Collected in A Book of Words, Macmillan, London, 1928.
The Kiplings visited Brazil in March/April 1927, his first visit to South America. He wrote a series of travel letters for the Morning Post in London which reflected his delight in what he saw and heard, which were later collected as Brazilian Sketches.
In this speech he was responding to an Eulogium given by Gustavo Barroso (1888-1957), the Brazilian politician and writer, who had a particular interest in the past of Brazil, and wrote over fifty works, including historical and regional novels, folklore studies and biographies of Brazilian national military heroes.
Writing to his daughter on 22 and 23 February, Kipling told her that he would ‘have to walk warily in my answer, because they consider themselves intellectually the salt of the earth’. [Letters, (Ed. Thomas Pinney) vol 5 p. 350]
Kipling spoke of his admiration for Brazil and related his special interest to his early life in India, another tropical country. There was a particular curiosity about life in other countries in the wake of the Great War, which had changed so much. Brazil had a history of its own, in addition to its links with Europe. Unlike the British Empire Brazil was not divided by sea. He praised the literature of Brazil and the Academy and spoke of his pleasure in his visit to the country.
Notes on the Text
(the page and line numbers below refer to the Uniform Edition of A Book of Words Macmillan, London 1928)
[Page 289 lines 20-21] give me the first six years of a man’s life, and I will give you all the rest these words are believed to originate in the early Christian Church, but have traditionally been associated with the Society of Jesus, the Jesuits, whose intellectual and moral training is particularly rigorous.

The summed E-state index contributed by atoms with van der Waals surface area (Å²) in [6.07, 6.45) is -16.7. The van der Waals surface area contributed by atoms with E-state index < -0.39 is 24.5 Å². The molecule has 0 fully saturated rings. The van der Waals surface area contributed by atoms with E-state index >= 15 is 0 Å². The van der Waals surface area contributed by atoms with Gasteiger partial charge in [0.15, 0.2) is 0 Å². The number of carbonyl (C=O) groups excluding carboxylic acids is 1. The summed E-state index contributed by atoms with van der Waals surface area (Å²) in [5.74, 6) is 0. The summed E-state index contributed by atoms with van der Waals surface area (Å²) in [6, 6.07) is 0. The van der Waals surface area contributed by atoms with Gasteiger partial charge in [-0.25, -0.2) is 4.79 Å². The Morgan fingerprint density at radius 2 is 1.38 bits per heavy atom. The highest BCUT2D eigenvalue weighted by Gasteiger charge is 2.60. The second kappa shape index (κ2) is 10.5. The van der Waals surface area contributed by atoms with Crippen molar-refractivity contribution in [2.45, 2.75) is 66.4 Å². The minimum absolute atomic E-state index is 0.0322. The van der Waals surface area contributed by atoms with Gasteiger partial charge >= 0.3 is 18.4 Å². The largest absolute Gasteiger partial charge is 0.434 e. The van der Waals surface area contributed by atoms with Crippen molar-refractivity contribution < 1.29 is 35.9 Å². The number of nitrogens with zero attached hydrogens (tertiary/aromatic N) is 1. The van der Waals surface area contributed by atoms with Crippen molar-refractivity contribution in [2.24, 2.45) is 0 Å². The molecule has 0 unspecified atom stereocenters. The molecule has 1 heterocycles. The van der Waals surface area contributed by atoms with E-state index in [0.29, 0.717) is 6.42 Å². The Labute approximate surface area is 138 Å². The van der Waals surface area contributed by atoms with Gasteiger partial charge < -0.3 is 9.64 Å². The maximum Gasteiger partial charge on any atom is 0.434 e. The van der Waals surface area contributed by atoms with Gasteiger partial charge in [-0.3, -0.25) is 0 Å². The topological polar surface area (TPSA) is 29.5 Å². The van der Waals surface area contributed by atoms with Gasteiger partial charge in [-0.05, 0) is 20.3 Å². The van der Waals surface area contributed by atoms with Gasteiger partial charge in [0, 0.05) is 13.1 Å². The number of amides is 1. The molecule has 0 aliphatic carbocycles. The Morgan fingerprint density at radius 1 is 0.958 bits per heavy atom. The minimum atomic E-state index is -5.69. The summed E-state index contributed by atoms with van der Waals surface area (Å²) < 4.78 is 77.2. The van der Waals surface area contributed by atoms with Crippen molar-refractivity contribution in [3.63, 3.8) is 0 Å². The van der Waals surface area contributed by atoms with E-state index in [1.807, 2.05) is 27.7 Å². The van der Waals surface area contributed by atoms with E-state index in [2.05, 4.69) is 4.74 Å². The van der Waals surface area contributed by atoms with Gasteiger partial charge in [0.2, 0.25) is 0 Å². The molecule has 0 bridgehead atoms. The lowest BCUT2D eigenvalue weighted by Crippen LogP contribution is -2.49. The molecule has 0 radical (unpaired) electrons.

[Page 290 line 24] one side of our head Another echo of Kipling’s poem, “The Two-Sided Man”, published in Kim in 1901, where he thanks Allah for giving him ‘two Separate sides to my head’. See also the note to Speech XXVI (page 259 line 17).
[Page 293 line 2] Daniel Defoe (160?-1731), author of Robinson Crusoe (1719). Defoe published many pamphlets on a wide variety of subjects.
See also the note to Speech I (page 6 line 16).
[Page 293 line 3] “The Brazils” Ann Weygandt (p. 62) tells us that: ‘The Brazils are mentioned in both Robinson Crusoe and Captain Singleton’ by Defoe.
[Page 293 lines 9-10] Santos Dumont (1873-1932) Heir of a prosperous Brazilian coffee producer family, he was an early pioneer of aviation. In 1898 he flew in a gasoline driven airship.
[Page 293 line 19] Carnival in Rio Kipling attended the carnival and wrote about it in the last of his Brazilian Sketches, published in the Morning Post on December 20th 1927.
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